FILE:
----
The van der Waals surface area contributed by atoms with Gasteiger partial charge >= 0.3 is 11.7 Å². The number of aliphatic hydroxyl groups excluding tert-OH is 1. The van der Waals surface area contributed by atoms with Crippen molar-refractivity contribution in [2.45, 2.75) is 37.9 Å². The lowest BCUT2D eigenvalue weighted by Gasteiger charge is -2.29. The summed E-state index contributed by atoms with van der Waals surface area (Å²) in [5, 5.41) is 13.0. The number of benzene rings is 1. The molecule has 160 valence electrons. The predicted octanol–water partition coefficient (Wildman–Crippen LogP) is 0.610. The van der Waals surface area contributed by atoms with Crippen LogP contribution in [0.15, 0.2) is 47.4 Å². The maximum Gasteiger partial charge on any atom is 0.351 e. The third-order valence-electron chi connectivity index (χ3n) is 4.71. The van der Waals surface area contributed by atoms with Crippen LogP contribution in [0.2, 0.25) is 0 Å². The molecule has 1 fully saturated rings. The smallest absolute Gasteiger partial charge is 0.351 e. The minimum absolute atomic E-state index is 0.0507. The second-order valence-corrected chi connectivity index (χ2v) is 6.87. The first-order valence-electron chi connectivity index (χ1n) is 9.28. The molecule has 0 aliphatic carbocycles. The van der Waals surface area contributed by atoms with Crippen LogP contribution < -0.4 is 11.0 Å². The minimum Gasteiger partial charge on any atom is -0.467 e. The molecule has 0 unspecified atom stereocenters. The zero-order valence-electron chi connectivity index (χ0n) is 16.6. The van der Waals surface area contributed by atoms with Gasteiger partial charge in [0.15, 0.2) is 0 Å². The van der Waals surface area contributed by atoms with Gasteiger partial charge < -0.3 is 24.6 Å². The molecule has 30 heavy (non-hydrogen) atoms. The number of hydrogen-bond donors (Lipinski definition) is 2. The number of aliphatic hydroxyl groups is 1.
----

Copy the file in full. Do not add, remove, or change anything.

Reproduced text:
The van der Waals surface area contributed by atoms with Gasteiger partial charge >= 0.3 is 11.7 Å². The number of aliphatic hydroxyl groups excluding tert-OH is 1. The van der Waals surface area contributed by atoms with Crippen molar-refractivity contribution in [2.45, 2.75) is 37.9 Å². The lowest BCUT2D eigenvalue weighted by Gasteiger charge is -2.29. The summed E-state index contributed by atoms with van der Waals surface area (Å²) in [5, 5.41) is 13.0. The number of benzene rings is 1. The molecule has 160 valence electrons. The predicted octanol–water partition coefficient (Wildman–Crippen LogP) is 0.610. The van der Waals surface area contributed by atoms with Crippen LogP contribution in [0.15, 0.2) is 47.4 Å². The maximum Gasteiger partial charge on any atom is 0.351 e. The third-order valence-electron chi connectivity index (χ3n) is 4.71. The van der Waals surface area contributed by atoms with Crippen LogP contribution in [0.2, 0.25) is 0 Å². The molecule has 1 fully saturated rings. The smallest absolute Gasteiger partial charge is 0.351 e. The minimum absolute atomic E-state index is 0.0507. The second-order valence-corrected chi connectivity index (χ2v) is 6.87. The first-order valence-electron chi connectivity index (χ1n) is 9.28. The molecule has 0 aliphatic carbocycles. The van der Waals surface area contributed by atoms with Crippen LogP contribution < -0.4 is 11.0 Å². The minimum Gasteiger partial charge on any atom is -0.467 e. The molecule has 0 unspecified atom stereocenters. The zero-order valence-electron chi connectivity index (χ0n) is 16.6. The van der Waals surface area contributed by atoms with Gasteiger partial charge in [0.15, 0.2) is 0 Å². The van der Waals surface area contributed by atoms with Gasteiger partial charge < -0.3 is 24.6 Å². The molecule has 30 heavy (non-hydrogen) atoms. The number of hydrogen-bond donors (Lipinski definition) is 2. The number of aliphatic hydroxyl groups is 1.